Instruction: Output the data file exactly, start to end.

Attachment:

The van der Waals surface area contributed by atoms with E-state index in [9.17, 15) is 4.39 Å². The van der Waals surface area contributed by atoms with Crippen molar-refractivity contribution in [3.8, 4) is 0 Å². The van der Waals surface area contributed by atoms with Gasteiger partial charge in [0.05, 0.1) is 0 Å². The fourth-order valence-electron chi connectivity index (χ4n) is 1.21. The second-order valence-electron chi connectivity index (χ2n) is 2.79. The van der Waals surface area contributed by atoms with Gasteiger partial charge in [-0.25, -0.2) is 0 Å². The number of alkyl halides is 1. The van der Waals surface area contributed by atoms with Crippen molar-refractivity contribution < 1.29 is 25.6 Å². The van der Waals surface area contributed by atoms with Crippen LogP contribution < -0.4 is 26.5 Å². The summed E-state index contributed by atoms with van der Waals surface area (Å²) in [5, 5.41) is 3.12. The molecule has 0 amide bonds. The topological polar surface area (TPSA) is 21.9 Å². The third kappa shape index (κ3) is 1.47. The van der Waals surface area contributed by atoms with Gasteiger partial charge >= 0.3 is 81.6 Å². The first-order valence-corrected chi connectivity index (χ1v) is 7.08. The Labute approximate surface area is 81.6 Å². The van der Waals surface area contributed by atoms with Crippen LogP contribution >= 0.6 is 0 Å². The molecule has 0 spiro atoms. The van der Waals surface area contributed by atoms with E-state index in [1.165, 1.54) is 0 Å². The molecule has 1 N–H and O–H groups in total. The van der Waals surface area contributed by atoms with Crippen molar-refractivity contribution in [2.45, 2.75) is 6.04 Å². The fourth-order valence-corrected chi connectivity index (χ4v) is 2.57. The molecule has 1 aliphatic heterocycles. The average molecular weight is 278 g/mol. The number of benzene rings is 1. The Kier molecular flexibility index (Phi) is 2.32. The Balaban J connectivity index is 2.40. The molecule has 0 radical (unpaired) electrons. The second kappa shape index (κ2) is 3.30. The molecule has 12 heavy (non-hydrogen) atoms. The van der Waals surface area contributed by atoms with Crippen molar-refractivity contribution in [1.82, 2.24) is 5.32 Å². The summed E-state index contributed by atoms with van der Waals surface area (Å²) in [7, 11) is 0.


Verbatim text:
The van der Waals surface area contributed by atoms with E-state index in [9.17, 15) is 4.39 Å². The van der Waals surface area contributed by atoms with Crippen molar-refractivity contribution in [3.8, 4) is 0 Å². The van der Waals surface area contributed by atoms with Gasteiger partial charge in [0.05, 0.1) is 0 Å². The fourth-order valence-electron chi connectivity index (χ4n) is 1.21. The second-order valence-electron chi connectivity index (χ2n) is 2.79. The van der Waals surface area contributed by atoms with Gasteiger partial charge in [-0.25, -0.2) is 0 Å². The number of alkyl halides is 1. The van der Waals surface area contributed by atoms with Crippen molar-refractivity contribution < 1.29 is 25.6 Å². The van der Waals surface area contributed by atoms with Crippen LogP contribution < -0.4 is 26.5 Å². The summed E-state index contributed by atoms with van der Waals surface area (Å²) in [5, 5.41) is 3.12. The molecule has 0 amide bonds. The topological polar surface area (TPSA) is 21.9 Å². The third kappa shape index (κ3) is 1.47. The van der Waals surface area contributed by atoms with Gasteiger partial charge >= 0.3 is 81.6 Å². The first-order valence-corrected chi connectivity index (χ1v) is 7.08. The Labute approximate surface area is 81.6 Å². The van der Waals surface area contributed by atoms with Crippen LogP contribution >= 0.6 is 0 Å². The molecule has 0 spiro atoms. The van der Waals surface area contributed by atoms with E-state index in [1.165, 1.54) is 0 Å². The molecule has 1 N–H and O–H groups in total. The van der Waals surface area contributed by atoms with Crippen molar-refractivity contribution in [2.45, 2.75) is 6.04 Å². The fourth-order valence-corrected chi connectivity index (χ4v) is 2.57. The molecule has 1 aliphatic heterocycles. The average molecular weight is 278 g/mol. The number of benzene rings is 1. The Kier molecular flexibility index (Phi) is 2.32. The Balaban J connectivity index is 2.40. The molecule has 0 radical (unpaired) electrons. The second kappa shape index (κ2) is 3.30. The molecule has 12 heavy (non-hydrogen) atoms. The van der Waals surface area contributed by atoms with Crippen molar-refractivity contribution in [1.82, 2.24) is 5.32 Å². The summed E-state index contributed by atoms with van der Waals surface area (Å²) in [7, 11) is 0.